The American Hearing Research Foundation explains that people hear a heartbeat in the ear due to muscular, vascular and tumor-related causes. This condition in which a person hears a sound resembling the heartbeat is known as pulsatile tinnitus.
Pulsatile tinnitus occurs when a blood vessel is close to the eardrum, according to the American Hearing Research Foundation. It also occurs when a vascular tumor, such as a glomus tumor, fills the middle ear or when a vein similar to a varicose vein makes enough noise to be heard in the ear.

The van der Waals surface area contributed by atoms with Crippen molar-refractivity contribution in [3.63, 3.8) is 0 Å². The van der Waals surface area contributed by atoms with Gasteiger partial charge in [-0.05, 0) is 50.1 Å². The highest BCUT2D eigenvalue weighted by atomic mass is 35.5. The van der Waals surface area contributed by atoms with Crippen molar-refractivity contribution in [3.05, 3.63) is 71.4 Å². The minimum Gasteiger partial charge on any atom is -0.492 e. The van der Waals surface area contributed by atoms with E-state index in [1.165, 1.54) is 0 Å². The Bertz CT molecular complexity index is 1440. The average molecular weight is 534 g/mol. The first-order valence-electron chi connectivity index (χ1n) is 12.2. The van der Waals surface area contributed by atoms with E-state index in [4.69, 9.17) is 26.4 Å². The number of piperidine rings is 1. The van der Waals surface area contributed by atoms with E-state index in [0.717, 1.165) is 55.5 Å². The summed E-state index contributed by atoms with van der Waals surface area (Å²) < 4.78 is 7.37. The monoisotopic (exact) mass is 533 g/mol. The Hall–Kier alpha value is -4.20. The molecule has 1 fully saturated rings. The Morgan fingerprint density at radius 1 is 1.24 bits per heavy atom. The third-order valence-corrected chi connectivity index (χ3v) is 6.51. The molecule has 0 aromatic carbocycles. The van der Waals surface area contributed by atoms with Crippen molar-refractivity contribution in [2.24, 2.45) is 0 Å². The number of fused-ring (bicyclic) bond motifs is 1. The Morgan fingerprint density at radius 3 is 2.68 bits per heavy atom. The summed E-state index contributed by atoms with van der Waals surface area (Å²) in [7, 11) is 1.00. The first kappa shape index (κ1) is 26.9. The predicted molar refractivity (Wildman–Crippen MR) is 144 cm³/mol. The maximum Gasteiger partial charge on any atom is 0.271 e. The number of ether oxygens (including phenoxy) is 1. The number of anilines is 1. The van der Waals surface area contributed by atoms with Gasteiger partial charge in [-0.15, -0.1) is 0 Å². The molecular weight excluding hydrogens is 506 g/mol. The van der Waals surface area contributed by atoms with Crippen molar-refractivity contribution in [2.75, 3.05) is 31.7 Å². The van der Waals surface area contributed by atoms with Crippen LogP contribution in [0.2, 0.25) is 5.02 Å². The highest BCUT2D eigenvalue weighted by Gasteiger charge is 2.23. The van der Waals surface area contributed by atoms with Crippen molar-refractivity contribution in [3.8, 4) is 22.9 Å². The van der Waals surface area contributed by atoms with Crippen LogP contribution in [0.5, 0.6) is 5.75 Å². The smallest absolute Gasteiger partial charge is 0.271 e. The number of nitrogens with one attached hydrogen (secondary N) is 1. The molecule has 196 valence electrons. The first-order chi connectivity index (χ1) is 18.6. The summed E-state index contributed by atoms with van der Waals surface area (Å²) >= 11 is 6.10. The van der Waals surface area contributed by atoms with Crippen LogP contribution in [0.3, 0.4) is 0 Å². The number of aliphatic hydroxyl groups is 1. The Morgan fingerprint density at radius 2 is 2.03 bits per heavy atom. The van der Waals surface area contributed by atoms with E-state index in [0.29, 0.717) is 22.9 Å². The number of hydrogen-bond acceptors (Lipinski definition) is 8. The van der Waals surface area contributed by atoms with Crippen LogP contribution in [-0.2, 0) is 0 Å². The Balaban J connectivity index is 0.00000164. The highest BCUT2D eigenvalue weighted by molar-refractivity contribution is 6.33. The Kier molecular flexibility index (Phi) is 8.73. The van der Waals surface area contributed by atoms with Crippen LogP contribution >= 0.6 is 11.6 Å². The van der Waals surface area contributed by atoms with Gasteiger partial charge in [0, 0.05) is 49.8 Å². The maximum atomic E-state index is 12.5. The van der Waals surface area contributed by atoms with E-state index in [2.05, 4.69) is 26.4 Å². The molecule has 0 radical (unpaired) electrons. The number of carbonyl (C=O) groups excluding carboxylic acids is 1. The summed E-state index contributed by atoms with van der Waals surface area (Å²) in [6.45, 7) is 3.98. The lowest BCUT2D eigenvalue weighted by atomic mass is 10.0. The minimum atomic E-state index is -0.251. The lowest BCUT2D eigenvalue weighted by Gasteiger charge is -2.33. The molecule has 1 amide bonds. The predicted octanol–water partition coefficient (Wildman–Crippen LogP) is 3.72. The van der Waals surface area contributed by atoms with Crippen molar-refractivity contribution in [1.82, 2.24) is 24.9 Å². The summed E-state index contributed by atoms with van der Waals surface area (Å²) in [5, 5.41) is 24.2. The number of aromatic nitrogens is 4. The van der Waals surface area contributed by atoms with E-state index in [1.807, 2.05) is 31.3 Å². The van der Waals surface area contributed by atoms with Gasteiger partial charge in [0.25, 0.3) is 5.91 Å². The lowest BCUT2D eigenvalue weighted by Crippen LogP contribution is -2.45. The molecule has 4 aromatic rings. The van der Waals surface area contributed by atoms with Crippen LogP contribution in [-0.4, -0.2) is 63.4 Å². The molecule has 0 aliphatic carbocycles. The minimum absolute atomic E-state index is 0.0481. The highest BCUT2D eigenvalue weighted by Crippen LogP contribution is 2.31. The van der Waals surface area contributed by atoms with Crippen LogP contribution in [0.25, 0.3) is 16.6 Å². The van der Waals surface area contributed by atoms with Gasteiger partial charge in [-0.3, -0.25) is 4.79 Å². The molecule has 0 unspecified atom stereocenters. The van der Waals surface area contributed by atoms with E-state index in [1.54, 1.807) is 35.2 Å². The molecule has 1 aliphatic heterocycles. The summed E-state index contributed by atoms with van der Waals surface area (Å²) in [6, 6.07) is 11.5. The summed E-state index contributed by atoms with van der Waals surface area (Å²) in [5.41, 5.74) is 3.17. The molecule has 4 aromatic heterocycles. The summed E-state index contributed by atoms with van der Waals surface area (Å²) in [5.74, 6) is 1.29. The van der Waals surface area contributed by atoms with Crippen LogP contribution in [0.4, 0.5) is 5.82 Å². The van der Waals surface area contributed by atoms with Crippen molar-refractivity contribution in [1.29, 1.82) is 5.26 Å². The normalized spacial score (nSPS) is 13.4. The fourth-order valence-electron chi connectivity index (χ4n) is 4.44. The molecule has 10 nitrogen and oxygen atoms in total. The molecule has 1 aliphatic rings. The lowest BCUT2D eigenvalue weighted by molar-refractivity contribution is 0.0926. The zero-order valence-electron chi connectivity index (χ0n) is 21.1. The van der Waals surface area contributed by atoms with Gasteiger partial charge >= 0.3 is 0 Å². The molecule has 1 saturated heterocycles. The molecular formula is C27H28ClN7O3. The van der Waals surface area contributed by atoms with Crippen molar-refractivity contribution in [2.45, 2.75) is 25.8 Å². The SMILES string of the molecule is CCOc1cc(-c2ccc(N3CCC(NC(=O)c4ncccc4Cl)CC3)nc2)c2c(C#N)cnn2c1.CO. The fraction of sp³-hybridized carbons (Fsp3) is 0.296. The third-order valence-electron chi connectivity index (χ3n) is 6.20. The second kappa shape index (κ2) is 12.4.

The British Tinnitus Association explains that pulsatile tinnitus typically has the same rate as the heart, and it often occurs due to a change in blood flow in the vessels close to the ear or a change in awareness of that blood flow. These vessels include the large veins and arteries in the neck and the skull’s base. Smaller veins and arteries in the ear itself are also involved. Various factors, such as generalized increased blood flow, localized increased flow and turbulent blood flow, can alter the blood flow. When blood flows faster, it tends to create more noise than blood that flows slowly. The British Tinnitus Association notes that a person also tends to detect noise in the ear when blood flow is increased in a single blood vessel or group of blood vessels instead of a generalized increase.